When I'm North of the Border, Cotija cheese is the only Mexican cheese that I go out of my way to find.
It's a delightful addition when used as a final garnish. It doesn't melt when cooked so it's best used as a topper cheese: broken down into bits and sprinkled over the top of enchiladas, wet burritos, salads, dips, etc.
What is Cotija Cheese?
Cotija is sometimes called the Parmesan of Mexico. It has the hard, crumbly texture of Parmesan but with a stronger, saltier flavor.
You'll occasionally find Cotija at chain supermarkets, but if not there try your local gourmet shops. Or if you have a Hispanic market near you they will almost always have it.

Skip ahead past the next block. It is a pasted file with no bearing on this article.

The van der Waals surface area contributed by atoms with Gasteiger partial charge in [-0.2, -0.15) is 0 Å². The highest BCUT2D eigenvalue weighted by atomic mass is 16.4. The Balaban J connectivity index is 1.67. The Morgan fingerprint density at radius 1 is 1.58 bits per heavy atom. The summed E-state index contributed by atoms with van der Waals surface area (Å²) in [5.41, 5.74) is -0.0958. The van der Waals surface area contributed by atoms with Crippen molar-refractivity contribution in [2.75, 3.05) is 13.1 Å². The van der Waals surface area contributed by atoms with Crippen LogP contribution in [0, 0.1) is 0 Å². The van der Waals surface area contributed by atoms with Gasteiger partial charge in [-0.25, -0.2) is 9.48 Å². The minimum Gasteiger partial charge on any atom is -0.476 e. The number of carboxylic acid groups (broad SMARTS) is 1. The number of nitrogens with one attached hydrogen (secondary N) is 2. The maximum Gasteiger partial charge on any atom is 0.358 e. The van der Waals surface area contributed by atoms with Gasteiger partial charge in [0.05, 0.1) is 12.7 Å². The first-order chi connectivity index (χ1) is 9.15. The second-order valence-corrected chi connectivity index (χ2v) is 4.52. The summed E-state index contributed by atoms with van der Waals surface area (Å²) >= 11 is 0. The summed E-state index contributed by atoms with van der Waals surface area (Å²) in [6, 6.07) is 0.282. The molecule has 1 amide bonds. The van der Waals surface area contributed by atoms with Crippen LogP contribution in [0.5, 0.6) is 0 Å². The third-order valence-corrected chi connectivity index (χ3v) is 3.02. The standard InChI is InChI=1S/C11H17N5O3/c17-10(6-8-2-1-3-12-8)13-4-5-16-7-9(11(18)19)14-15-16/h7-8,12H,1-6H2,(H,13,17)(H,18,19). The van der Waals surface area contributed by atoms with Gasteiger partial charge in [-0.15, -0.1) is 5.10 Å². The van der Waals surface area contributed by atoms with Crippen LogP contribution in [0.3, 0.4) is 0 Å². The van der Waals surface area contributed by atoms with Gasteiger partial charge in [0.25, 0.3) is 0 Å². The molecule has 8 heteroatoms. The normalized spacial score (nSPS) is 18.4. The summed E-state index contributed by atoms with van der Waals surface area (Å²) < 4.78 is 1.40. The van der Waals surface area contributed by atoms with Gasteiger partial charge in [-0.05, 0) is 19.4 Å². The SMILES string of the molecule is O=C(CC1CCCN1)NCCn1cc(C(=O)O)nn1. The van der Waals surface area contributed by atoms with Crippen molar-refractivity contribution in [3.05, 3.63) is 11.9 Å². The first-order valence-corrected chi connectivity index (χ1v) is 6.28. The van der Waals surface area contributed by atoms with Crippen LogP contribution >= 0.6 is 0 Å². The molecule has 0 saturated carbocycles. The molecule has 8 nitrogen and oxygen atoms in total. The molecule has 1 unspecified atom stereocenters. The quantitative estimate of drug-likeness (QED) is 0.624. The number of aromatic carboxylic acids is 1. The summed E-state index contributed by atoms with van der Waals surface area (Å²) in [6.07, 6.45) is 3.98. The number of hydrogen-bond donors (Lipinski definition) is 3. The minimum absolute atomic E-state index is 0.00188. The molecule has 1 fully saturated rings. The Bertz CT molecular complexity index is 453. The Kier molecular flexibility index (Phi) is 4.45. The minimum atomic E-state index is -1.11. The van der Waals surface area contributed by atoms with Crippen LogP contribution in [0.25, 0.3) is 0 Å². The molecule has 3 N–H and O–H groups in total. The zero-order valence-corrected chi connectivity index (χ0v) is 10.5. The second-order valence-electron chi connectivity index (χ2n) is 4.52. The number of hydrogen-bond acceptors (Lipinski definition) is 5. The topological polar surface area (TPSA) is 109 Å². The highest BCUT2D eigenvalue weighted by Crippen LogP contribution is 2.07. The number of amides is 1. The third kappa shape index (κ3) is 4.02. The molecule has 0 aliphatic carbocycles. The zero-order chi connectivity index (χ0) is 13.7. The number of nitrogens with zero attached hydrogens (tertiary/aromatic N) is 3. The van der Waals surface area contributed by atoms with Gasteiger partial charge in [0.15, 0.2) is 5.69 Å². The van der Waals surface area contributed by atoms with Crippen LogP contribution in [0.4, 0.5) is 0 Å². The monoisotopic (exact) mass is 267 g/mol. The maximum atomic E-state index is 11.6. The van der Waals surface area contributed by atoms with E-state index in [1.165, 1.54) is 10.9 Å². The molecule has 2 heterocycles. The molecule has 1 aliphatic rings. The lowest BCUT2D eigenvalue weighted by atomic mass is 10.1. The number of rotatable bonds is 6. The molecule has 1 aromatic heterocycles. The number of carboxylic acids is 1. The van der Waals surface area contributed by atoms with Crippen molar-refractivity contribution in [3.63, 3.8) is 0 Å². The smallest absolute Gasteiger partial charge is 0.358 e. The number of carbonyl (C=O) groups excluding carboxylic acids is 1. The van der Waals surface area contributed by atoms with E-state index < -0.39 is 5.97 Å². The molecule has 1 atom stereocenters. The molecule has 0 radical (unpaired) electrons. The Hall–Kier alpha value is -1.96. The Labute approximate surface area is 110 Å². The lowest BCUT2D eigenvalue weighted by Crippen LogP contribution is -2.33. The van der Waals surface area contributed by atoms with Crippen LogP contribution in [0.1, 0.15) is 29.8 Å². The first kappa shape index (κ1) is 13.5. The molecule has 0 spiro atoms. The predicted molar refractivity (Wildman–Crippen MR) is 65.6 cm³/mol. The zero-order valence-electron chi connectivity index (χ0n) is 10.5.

I find it easiest to slice off a chunk and then pull the knife across it. This will instantly break it down into sprinkle-sized bits.
You can substitute Feta and get pretty close to it, but it's not quite the same so I go out of my way to buy Cotija when I can.
Note that you'll frequently see me using Jack and Mozzarella on this site when a melting cheese is called for. I typically don't buy Mexican melting cheeses when North of the Border, I don't think there is enough difference between them and their American equivalents to justify seeking them out.
But Cotija is different! I'm an official convert and I always have some in the fridge.
Don't forget that it's best used as a topper cheese as it won't melt when cooked.
Here are some dishes on the site where we use Cotija cheese. Feel free to get in touch if you have any questions about them. Buen Provecho!